Ethical Issues in Nursing: Explanations & Solutions

View all blog posts under Articles | View all blog posts under Master of Science in Nursing

Nurse holding patient hand

Ethical issues happen when choices need to be made, the answers may not be clear and the options are not ideal. The result could be declines in the quality of patient care; problematic clinical relationships; and moral distress, which is defined as knowing the right thing to do but not being allowed or able to do it. Nurse managers, in particular, are susceptible to ethical issues in nursing and moral distress because of their leadership and mentoring roles. Nurses and other medical staff look to nurse managers for appropriate and ethical decisions.

Before stepping into a role as a nurse manager, registered nurses (RNs) should understand the role ethical decision-making plays in the day-to-day work. Through Duquesne University’s Master of Science in Nursing program, students explore the foundations of ethical management and leadership from professors with real-world experience. The coursework not only covers the fundamentals of ethical nursing but delves deep into controversial case studies, giving students the chance to examine alternative viewpoints and develop reasoning skills.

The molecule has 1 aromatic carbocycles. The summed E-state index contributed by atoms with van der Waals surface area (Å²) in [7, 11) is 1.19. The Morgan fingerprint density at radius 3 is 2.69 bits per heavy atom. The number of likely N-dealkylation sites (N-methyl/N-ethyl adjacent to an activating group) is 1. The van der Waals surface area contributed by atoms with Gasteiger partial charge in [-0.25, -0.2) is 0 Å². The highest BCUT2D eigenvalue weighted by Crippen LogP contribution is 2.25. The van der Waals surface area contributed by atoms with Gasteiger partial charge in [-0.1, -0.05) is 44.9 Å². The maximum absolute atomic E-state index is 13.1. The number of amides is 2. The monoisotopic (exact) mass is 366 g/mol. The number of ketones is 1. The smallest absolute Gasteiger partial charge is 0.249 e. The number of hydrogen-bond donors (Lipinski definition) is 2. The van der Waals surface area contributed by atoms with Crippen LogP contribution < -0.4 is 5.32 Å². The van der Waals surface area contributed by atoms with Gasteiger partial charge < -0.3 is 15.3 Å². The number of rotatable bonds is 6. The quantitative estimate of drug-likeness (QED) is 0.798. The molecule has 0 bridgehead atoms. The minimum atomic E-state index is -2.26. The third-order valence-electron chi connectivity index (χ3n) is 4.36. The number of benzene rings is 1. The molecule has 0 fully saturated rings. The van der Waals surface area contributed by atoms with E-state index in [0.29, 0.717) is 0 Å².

For nurse managers, ethical decision-making stems from the American Nurses Association Code of Ethics, which was developed as a guideline for nursing responsibilities “in a manner consistent with quality in nursing care and the ethical obligations of the profession.” Nurse managers help solve ethical issues in nursing through using their leadership qualities to implement the Code of Ethics in their daily lives.

Nurses’ Code of Ethics

ANA adopted its first Code of Ethics in 1950. Since then, it has undergone several revisions to offset advances and changes in research, technology, law and overall challenges in nursing. The guidelines are divided into nine provisions that cover topics that include human dignity, confidentiality, moral virtue and healthcare as a right. ANA said that each of the provisions covers topics important to the challenges of nursing in the 21st century.

“The code is particularly useful in today’s healthcare environment because it reiterates the fundamental values and commitments of the nurse, identifies the boundaries of duty and loyalty and describes the duties of the nurse that extend beyond individual patient encounters,” ANA said in a statement.